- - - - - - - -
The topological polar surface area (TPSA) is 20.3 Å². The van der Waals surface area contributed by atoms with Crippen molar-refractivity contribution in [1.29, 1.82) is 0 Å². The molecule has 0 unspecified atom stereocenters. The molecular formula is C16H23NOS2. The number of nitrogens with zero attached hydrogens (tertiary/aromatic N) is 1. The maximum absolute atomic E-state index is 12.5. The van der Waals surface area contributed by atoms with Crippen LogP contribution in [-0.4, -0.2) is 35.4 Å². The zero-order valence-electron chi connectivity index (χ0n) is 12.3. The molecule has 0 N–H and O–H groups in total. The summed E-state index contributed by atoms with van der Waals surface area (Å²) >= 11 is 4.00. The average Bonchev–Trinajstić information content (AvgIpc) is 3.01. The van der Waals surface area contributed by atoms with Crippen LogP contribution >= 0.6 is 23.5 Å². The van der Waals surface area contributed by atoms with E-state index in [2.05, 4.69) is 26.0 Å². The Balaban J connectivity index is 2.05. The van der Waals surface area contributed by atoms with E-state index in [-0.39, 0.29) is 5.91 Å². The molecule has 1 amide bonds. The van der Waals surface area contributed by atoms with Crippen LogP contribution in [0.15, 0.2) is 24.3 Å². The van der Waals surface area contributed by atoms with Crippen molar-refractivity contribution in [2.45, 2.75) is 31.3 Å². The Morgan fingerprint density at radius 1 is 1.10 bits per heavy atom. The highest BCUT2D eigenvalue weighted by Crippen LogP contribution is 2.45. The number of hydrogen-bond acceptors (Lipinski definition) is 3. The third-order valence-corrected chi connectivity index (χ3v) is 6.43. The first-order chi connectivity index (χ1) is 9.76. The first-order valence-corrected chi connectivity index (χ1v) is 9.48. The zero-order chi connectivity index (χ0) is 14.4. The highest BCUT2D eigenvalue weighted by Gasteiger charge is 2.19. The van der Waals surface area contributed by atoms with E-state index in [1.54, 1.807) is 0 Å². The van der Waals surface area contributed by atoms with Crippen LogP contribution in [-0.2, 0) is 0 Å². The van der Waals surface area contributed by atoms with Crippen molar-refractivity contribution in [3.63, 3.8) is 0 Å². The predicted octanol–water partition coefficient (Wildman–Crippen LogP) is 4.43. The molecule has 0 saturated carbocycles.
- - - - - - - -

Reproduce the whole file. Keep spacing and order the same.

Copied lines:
The topological polar surface area (TPSA) is 20.3 Å². The van der Waals surface area contributed by atoms with Crippen molar-refractivity contribution in [1.29, 1.82) is 0 Å². The molecule has 0 unspecified atom stereocenters. The molecular formula is C16H23NOS2. The number of nitrogens with zero attached hydrogens (tertiary/aromatic N) is 1. The maximum absolute atomic E-state index is 12.5. The van der Waals surface area contributed by atoms with Crippen LogP contribution in [-0.4, -0.2) is 35.4 Å². The zero-order valence-electron chi connectivity index (χ0n) is 12.3. The molecule has 0 N–H and O–H groups in total. The summed E-state index contributed by atoms with van der Waals surface area (Å²) >= 11 is 4.00. The average Bonchev–Trinajstić information content (AvgIpc) is 3.01. The van der Waals surface area contributed by atoms with Crippen LogP contribution >= 0.6 is 23.5 Å². The van der Waals surface area contributed by atoms with E-state index in [2.05, 4.69) is 26.0 Å². The Balaban J connectivity index is 2.05. The van der Waals surface area contributed by atoms with E-state index in [-0.39, 0.29) is 5.91 Å². The molecule has 1 amide bonds. The van der Waals surface area contributed by atoms with Crippen LogP contribution in [0.15, 0.2) is 24.3 Å². The van der Waals surface area contributed by atoms with Crippen molar-refractivity contribution in [2.45, 2.75) is 31.3 Å². The Morgan fingerprint density at radius 1 is 1.10 bits per heavy atom. The highest BCUT2D eigenvalue weighted by Crippen LogP contribution is 2.45. The number of hydrogen-bond acceptors (Lipinski definition) is 3. The third-order valence-corrected chi connectivity index (χ3v) is 6.43. The first-order chi connectivity index (χ1) is 9.76. The first-order valence-corrected chi connectivity index (χ1v) is 9.48. The zero-order chi connectivity index (χ0) is 14.4. The highest BCUT2D eigenvalue weighted by Gasteiger charge is 2.19. The van der Waals surface area contributed by atoms with E-state index in [1.54, 1.807) is 0 Å². The van der Waals surface area contributed by atoms with Crippen LogP contribution in [-0.2, 0) is 0 Å². The van der Waals surface area contributed by atoms with Crippen molar-refractivity contribution in [3.63, 3.8) is 0 Å². The predicted octanol–water partition coefficient (Wildman–Crippen LogP) is 4.43. The molecule has 0 saturated carbocycles.